Ex­pect mild win­ter to fuel rab­bit ex­plo­sion

Central Otago Mirror - - FRONT PAGE - By JOHN EDENS

The rab­bit pop­u­la­tion in the Wakatipu basin and Cen­tral Otago is the worst for years but farm­ers and life­style block own­ers should do their bit to de­ter the ‘‘de­struc­tive bas­tards’’, a Mor­ven Ferry landowner says. Otago has the du­bi­ous dis­tinc­tion of hav­ing the most rab­bit-prone land of any re­gion in New Zealand and af­ter a mild win­ter the breed­ing pop­u­la­tion is ex­pected to peak by sum­mer. Landown­ers are re­quired to keep rab­bit num­bers at level three on the mod­i­fied McLean scale - mean­ing in­fre­quent signs of rab­bits. Wakatipu farmer, gold miner and au­thor Alan ‘‘Hammy’’ Hamil­ton knows a thing or two about run­ning a block of land. He moved to the Wakatipu in 1946, his brother bull­dozed ac­cess to Bob’s Peak in the 1960s dur­ing the fledg­ling tourism years and he was one of the first to give deer farm­ing a go back in the 1970s. He hired South­land firm Us Bug­gers to lay gas pel­lets and fill rab­bit holes on his prop­erty, a 600ha deer block. ‘‘It’s noth­ing new, we’ve be­ing do­ing it for years and years. This year they’ve re­ally ex­ploded with the drought and a chance to breed ear­lier in the win­ter. I can’t help it if the neigh­bours let them breed but I can’t af­ford it. ‘‘It’s only three years since we 1080-ed the hill. This could not have been a worse year for rab­bits.’’ Two years ago Hamil­ton paid $10,000 for a he­li­copter 1080 poi­son drop on a rab­bit-in­fested hill bor­der­ing his prop­erty. Rab­bit con­trol is noth­ing new but th­ese days there are fewer full­time farm­ers and more life- style block owner, some of whom take a hands-off ap­proach. Hamil­ton said the Otago Re­gional Coun­cil, re­spon­si­ble for mon­i­tor­ing the spread of rab­bit pop­u­la­tions in the re­gion, could do more. Life­style block own­ers might not know that in­de­pen­dent firms will visit farms and blocks to deal with the pop­u­la­tion. ‘‘The re­gional coun­cil has got to of­fer a wee bit more help, ex­plain to them that peo­ple can go around and gas their holes, check their fences.’’ Fed­er­ated Farm­ers Otago, North Otago and South­land se­nior pol­icy ad­viser David Cooper said life­style block own­ers were of­ten not man­ag­ing rab­bit pop­u­la­tions. ‘‘It’s sim­ply not hap­pen­ing, it’s cre­at­ing real is­sues for farm­ers who have to go to the ex­pense of con­trol­ling rab­bits on their prop­erty. ‘‘There’s no scale, you can be two hectares or 200ha. ‘‘The coun­cil could be do­ing a bit more in terms of go­ing and telling those smaller landown­ers what they can do.’’ Otago Re­gional Coun­cil di­rec­tor of re­gional ser­vices Jeff Don­ald­son said re­gional au­thor­i­ties and dis­trict coun­cils can re­quire a landowner to pro­duce a man­age­ment plan for pest con­trol and is­sue a no­tice of di­rec­tion if they do not com­ply then bill the landowner for costs. Dif­fi­culty arises when landown­ers fail to com­ply and there was a lot of farm­land bor­der­ing life­style blocks, whose own­ers some­times did not con­sider rab­bits un­de­sir­able. ‘‘One of the prob­lems we have in the Wakatipu, al­though we had good sup­port from a num­ber of landown­ers and the Queen­stown Lakes Dis­trict Coun­cil, is when we car­ried out a large op­er­a­tion around Lake Hayes there were a num­ber of peo­ple who re­fused to be part of it. ‘‘We have not achieved the level of con­trol we wanted in that lo­ca­tion.’’ In Otago, 161 prop­er­ties were sub­ject to pest con­trol man­age­ment plans but with the in­crease in rab­bits af­ter a mild win­ter, Mr Don­ald­son said he ex­pected this to hit the 300-mark by sum­mer.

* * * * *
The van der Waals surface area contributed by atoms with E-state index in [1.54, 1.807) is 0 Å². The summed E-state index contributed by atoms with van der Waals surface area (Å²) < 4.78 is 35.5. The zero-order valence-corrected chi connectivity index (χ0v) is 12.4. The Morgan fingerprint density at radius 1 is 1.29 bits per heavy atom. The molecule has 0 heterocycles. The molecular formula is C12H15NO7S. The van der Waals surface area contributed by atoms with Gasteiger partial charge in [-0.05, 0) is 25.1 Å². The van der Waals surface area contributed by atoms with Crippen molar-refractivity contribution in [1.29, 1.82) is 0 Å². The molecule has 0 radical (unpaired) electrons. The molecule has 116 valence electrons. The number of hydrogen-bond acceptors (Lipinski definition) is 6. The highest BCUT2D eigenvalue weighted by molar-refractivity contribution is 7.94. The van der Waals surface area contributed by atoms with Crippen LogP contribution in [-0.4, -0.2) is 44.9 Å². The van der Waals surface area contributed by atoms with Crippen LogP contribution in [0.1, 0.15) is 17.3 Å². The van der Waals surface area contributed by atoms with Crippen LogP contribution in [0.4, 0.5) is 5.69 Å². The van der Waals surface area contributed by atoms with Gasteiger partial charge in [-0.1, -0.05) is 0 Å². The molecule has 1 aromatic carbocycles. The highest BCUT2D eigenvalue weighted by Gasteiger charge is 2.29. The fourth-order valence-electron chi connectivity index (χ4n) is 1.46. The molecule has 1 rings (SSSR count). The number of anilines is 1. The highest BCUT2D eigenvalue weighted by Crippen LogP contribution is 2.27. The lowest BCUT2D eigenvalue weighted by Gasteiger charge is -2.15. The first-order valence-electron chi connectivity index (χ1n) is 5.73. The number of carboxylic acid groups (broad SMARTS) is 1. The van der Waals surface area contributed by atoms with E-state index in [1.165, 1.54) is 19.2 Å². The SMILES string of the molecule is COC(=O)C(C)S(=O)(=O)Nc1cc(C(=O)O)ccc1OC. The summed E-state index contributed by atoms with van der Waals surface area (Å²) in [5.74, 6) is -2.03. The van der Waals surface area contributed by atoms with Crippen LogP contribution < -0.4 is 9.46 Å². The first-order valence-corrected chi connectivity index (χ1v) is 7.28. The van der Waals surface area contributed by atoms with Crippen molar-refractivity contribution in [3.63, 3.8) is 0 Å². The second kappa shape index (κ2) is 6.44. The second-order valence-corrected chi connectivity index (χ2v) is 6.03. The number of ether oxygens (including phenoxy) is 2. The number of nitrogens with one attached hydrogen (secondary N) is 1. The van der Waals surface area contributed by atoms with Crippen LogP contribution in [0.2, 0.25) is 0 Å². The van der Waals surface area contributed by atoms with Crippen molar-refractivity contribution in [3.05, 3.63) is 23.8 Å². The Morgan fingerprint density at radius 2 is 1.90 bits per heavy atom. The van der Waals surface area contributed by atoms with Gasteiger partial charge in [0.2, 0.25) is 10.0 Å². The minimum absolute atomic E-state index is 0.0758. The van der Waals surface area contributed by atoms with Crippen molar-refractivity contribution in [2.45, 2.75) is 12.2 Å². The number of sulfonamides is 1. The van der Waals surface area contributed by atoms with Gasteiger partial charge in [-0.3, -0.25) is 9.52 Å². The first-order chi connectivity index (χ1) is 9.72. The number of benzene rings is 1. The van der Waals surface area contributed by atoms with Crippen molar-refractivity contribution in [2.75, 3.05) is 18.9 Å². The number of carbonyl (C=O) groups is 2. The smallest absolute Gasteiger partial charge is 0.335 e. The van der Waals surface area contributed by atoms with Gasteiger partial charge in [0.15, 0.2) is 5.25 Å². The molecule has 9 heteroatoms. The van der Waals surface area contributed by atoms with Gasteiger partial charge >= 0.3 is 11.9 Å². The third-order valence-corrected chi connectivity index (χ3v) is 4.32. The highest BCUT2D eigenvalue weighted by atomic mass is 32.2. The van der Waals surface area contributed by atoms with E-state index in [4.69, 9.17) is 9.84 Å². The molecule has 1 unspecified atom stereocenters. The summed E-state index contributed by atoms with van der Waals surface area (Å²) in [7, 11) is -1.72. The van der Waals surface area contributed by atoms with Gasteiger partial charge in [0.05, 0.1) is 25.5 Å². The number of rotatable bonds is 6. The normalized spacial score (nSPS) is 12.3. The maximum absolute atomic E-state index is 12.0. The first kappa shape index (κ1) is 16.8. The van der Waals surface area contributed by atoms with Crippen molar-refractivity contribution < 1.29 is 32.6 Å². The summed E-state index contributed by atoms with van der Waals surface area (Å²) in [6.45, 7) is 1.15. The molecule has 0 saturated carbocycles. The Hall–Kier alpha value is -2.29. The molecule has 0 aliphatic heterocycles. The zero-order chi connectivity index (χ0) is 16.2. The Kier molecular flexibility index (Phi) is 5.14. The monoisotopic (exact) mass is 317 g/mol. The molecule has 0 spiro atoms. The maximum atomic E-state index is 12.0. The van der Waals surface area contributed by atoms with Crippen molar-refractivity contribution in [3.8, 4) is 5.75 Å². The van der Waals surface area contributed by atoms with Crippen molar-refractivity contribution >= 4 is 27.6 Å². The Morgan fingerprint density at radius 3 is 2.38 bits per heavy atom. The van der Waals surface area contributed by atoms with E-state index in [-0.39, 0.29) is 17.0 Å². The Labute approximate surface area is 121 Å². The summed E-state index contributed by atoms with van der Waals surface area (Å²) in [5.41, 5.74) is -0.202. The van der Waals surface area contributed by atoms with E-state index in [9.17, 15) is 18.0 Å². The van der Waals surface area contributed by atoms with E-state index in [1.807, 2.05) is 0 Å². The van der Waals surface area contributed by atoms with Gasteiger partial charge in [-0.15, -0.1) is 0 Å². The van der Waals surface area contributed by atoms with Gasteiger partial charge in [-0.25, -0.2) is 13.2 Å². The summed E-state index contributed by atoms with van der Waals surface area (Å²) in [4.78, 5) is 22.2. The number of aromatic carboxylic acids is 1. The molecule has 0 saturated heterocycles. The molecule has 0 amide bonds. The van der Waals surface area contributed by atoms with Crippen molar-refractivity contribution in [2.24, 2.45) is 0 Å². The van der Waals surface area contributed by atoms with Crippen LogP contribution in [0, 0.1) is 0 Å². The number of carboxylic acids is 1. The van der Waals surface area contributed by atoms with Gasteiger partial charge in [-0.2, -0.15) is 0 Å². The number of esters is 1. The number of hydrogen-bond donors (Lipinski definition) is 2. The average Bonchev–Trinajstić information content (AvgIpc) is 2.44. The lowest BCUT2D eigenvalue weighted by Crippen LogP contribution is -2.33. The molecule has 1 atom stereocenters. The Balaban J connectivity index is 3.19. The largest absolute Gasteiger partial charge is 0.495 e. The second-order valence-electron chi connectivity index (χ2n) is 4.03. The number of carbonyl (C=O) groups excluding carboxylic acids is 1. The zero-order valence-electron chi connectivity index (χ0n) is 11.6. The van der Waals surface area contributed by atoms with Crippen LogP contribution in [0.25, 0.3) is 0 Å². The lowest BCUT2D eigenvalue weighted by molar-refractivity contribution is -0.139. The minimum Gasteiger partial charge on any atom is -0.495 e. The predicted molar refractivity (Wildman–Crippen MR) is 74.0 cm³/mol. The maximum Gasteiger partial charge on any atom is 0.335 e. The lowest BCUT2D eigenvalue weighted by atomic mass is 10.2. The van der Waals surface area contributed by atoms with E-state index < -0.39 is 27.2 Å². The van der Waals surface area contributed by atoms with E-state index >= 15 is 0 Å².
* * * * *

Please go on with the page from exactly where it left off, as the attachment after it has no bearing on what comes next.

Photo: JOHN EDENS / FAIR­FAX NZ 628504470

Bumper crop: Alan Hamil­ton on his Mor­ven Ferry Rd farm.

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